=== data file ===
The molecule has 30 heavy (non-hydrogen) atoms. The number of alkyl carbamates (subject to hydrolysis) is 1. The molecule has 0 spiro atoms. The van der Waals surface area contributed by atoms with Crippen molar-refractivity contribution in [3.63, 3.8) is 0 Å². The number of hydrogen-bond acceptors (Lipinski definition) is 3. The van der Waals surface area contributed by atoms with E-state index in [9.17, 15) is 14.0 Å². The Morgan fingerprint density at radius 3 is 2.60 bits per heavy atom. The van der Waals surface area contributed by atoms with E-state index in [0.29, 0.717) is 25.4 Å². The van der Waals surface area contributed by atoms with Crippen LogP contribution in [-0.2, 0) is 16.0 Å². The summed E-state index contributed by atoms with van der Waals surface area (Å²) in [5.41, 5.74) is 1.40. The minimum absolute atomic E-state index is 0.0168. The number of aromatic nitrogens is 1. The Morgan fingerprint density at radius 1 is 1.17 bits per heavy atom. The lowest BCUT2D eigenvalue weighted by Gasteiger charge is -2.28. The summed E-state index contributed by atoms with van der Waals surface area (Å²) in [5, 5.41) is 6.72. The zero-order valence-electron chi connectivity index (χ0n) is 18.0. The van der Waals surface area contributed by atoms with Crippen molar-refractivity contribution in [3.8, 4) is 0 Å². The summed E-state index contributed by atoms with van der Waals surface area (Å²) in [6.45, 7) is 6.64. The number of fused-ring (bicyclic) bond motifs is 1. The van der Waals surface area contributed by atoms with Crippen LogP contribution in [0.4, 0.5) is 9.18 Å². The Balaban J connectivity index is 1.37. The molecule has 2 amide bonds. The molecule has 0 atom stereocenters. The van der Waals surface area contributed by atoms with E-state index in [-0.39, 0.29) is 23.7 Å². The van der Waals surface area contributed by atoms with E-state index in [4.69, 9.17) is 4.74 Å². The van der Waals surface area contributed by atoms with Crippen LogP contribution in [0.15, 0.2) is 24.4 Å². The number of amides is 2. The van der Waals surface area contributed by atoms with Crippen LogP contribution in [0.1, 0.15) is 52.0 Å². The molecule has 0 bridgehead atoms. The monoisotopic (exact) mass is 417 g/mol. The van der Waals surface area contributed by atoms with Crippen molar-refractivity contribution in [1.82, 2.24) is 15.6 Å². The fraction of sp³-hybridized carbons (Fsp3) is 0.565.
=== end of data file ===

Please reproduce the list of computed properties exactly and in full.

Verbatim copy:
The molecule has 30 heavy (non-hydrogen) atoms. The number of alkyl carbamates (subject to hydrolysis) is 1. The molecule has 0 spiro atoms. The van der Waals surface area contributed by atoms with Crippen molar-refractivity contribution in [3.63, 3.8) is 0 Å². The number of hydrogen-bond acceptors (Lipinski definition) is 3. The van der Waals surface area contributed by atoms with E-state index in [9.17, 15) is 14.0 Å². The Morgan fingerprint density at radius 3 is 2.60 bits per heavy atom. The van der Waals surface area contributed by atoms with E-state index in [0.29, 0.717) is 25.4 Å². The van der Waals surface area contributed by atoms with Crippen LogP contribution in [-0.2, 0) is 16.0 Å². The summed E-state index contributed by atoms with van der Waals surface area (Å²) in [5.41, 5.74) is 1.40. The minimum absolute atomic E-state index is 0.0168. The number of aromatic nitrogens is 1. The Morgan fingerprint density at radius 1 is 1.17 bits per heavy atom. The lowest BCUT2D eigenvalue weighted by Gasteiger charge is -2.28. The summed E-state index contributed by atoms with van der Waals surface area (Å²) in [5, 5.41) is 6.72. The zero-order valence-electron chi connectivity index (χ0n) is 18.0. The van der Waals surface area contributed by atoms with Crippen molar-refractivity contribution in [3.8, 4) is 0 Å². The summed E-state index contributed by atoms with van der Waals surface area (Å²) in [6.45, 7) is 6.64. The number of fused-ring (bicyclic) bond motifs is 1. The van der Waals surface area contributed by atoms with Crippen LogP contribution in [0.4, 0.5) is 9.18 Å². The Balaban J connectivity index is 1.37. The molecule has 2 amide bonds. The molecule has 0 atom stereocenters. The van der Waals surface area contributed by atoms with E-state index in [-0.39, 0.29) is 23.7 Å². The van der Waals surface area contributed by atoms with E-state index in [4.69, 9.17) is 4.74 Å². The van der Waals surface area contributed by atoms with Crippen LogP contribution in [0.15, 0.2) is 24.4 Å². The number of amides is 2. The van der Waals surface area contributed by atoms with Crippen LogP contribution in [0.1, 0.15) is 52.0 Å². The molecule has 0 bridgehead atoms. The monoisotopic (exact) mass is 417 g/mol. The van der Waals surface area contributed by atoms with Crippen molar-refractivity contribution in [1.82, 2.24) is 15.6 Å². The fraction of sp³-hybridized carbons (Fsp3) is 0.565.